“The underground galleries are an organ of the great city, functioning like an organ of the human body, without seeing the light of day; clean and fresh water, light and heat circulate like the various fluids whose movement and maintenance serves the life of the body; the secretions are taken away mysteriously and don’t disturb the good functioning of the city and without spoiling its beautiful exterior.” Baron Haussmann
In the late 1800s, under Emperor Napoleon 3rd, Baron Haussman oversaw a revolution in the approach to how Paris was designed, laid out and constructed. Much of what the modern visitor enjoys in Paris today, the boulevards, the vistas the squares and gardens, as well as much of the infrastructure that supports the city, such as the sewer system, was completely remodelled under Haussmann.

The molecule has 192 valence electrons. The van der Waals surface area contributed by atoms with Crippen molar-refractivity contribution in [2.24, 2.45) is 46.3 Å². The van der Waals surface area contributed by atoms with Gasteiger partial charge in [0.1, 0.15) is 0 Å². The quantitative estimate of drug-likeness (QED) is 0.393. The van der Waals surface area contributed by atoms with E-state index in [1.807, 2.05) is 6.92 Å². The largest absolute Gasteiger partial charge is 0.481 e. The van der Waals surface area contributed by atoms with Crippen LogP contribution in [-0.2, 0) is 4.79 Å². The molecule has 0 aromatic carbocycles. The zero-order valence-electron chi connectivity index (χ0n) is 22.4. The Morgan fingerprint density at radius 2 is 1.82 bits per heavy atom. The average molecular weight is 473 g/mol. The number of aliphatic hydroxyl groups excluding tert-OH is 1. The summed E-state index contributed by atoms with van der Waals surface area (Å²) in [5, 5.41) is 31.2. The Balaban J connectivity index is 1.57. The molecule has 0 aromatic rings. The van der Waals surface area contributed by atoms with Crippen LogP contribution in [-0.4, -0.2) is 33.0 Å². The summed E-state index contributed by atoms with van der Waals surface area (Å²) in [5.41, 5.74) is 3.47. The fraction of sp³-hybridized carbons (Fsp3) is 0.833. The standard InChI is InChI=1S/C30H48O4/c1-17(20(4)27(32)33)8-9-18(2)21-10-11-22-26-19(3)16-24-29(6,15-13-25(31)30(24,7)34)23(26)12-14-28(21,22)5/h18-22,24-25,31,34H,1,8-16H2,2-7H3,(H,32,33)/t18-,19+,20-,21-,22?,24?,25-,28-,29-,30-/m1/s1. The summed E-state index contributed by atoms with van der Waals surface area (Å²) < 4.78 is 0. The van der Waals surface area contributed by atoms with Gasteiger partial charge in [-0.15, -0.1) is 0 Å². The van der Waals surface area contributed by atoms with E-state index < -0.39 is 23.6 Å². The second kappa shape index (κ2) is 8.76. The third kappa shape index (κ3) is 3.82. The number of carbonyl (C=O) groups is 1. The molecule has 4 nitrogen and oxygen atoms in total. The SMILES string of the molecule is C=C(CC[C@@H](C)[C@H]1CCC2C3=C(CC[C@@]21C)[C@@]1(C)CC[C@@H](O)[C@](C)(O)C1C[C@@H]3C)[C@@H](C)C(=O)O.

At the time, his plans were the subject of considerable criticism, not least because he didn’t really consider the concept of social housing. That notwithstanding, the impact that his ideas had on the lives of Parisians at the time and on how the city is seen, experienced and lived in today was without precedent.
In April 2021, as we continue to wrestle with the ongoing impact of the Covid 19 pandemic; the continuing threat of disruption from climate change; try to re-imagine our cities as sustainable living and working places or level up the experience and opportunities for those living in an urban or rural environment, what or who might emerge as the new Baron Haussman, capable of initiating the kind of radical transformation we need?